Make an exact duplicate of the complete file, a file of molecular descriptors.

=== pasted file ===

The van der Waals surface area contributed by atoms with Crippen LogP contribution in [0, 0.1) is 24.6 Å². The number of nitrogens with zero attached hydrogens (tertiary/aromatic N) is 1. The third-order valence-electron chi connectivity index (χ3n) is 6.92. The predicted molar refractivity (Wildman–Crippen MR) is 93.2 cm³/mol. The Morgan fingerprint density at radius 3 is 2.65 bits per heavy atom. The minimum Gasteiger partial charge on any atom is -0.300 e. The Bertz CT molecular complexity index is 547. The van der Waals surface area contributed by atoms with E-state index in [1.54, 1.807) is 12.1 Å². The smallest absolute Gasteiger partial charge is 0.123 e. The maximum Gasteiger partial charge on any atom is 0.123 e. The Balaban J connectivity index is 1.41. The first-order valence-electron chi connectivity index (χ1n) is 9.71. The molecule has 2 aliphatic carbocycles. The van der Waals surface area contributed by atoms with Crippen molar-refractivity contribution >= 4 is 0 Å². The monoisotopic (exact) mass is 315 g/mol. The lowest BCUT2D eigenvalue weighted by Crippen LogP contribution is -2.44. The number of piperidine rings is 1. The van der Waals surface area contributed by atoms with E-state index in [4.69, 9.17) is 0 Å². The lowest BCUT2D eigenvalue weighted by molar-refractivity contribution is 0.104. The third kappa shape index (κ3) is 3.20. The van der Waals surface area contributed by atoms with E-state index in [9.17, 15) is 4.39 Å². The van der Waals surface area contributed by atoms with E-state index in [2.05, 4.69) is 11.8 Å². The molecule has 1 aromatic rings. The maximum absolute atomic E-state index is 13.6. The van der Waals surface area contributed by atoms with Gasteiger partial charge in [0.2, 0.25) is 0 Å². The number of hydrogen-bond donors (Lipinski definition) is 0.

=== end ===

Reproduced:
The van der Waals surface area contributed by atoms with Crippen LogP contribution in [0, 0.1) is 24.6 Å². The number of nitrogens with zero attached hydrogens (tertiary/aromatic N) is 1. The third-order valence-electron chi connectivity index (χ3n) is 6.92. The predicted molar refractivity (Wildman–Crippen MR) is 93.2 cm³/mol. The Morgan fingerprint density at radius 3 is 2.65 bits per heavy atom. The minimum Gasteiger partial charge on any atom is -0.300 e. The Bertz CT molecular complexity index is 547. The van der Waals surface area contributed by atoms with E-state index in [1.54, 1.807) is 12.1 Å². The smallest absolute Gasteiger partial charge is 0.123 e. The maximum Gasteiger partial charge on any atom is 0.123 e. The Balaban J connectivity index is 1.41. The first-order valence-electron chi connectivity index (χ1n) is 9.71. The molecule has 2 aliphatic carbocycles. The van der Waals surface area contributed by atoms with Crippen molar-refractivity contribution >= 4 is 0 Å². The monoisotopic (exact) mass is 315 g/mol. The lowest BCUT2D eigenvalue weighted by Crippen LogP contribution is -2.44. The number of piperidine rings is 1. The van der Waals surface area contributed by atoms with E-state index in [4.69, 9.17) is 0 Å². The lowest BCUT2D eigenvalue weighted by molar-refractivity contribution is 0.104. The third kappa shape index (κ3) is 3.20. The van der Waals surface area contributed by atoms with E-state index in [9.17, 15) is 4.39 Å². The van der Waals surface area contributed by atoms with E-state index in [2.05, 4.69) is 11.8 Å². The molecule has 1 aromatic rings. The maximum absolute atomic E-state index is 13.6. The van der Waals surface area contributed by atoms with Gasteiger partial charge in [0.2, 0.25) is 0 Å². The number of hydrogen-bond donors (Lipinski definition) is 0.